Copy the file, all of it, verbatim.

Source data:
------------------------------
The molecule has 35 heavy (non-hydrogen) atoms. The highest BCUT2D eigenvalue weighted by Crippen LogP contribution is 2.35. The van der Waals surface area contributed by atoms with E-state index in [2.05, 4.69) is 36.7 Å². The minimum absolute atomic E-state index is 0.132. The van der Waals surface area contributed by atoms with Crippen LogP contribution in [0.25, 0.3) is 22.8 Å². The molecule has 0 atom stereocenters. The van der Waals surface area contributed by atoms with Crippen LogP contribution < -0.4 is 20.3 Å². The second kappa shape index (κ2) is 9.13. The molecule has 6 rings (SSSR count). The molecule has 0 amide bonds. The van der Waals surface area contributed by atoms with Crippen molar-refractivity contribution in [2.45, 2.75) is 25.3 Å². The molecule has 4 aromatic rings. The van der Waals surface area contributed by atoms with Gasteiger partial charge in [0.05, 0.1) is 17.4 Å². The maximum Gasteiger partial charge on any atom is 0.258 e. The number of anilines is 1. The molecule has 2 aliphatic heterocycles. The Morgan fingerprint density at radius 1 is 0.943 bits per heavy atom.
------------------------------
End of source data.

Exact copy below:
The molecule has 35 heavy (non-hydrogen) atoms. The highest BCUT2D eigenvalue weighted by Crippen LogP contribution is 2.35. The van der Waals surface area contributed by atoms with E-state index in [2.05, 4.69) is 36.7 Å². The minimum absolute atomic E-state index is 0.132. The van der Waals surface area contributed by atoms with Crippen LogP contribution in [0.25, 0.3) is 22.8 Å². The molecule has 0 atom stereocenters. The van der Waals surface area contributed by atoms with Crippen LogP contribution < -0.4 is 20.3 Å². The second kappa shape index (κ2) is 9.13. The molecule has 6 rings (SSSR count). The molecule has 0 amide bonds. The van der Waals surface area contributed by atoms with Crippen molar-refractivity contribution in [2.45, 2.75) is 25.3 Å². The molecule has 4 aromatic rings. The van der Waals surface area contributed by atoms with Gasteiger partial charge in [0.05, 0.1) is 17.4 Å². The maximum Gasteiger partial charge on any atom is 0.258 e. The number of anilines is 1. The molecule has 2 aliphatic heterocycles. The Morgan fingerprint density at radius 1 is 0.943 bits per heavy atom.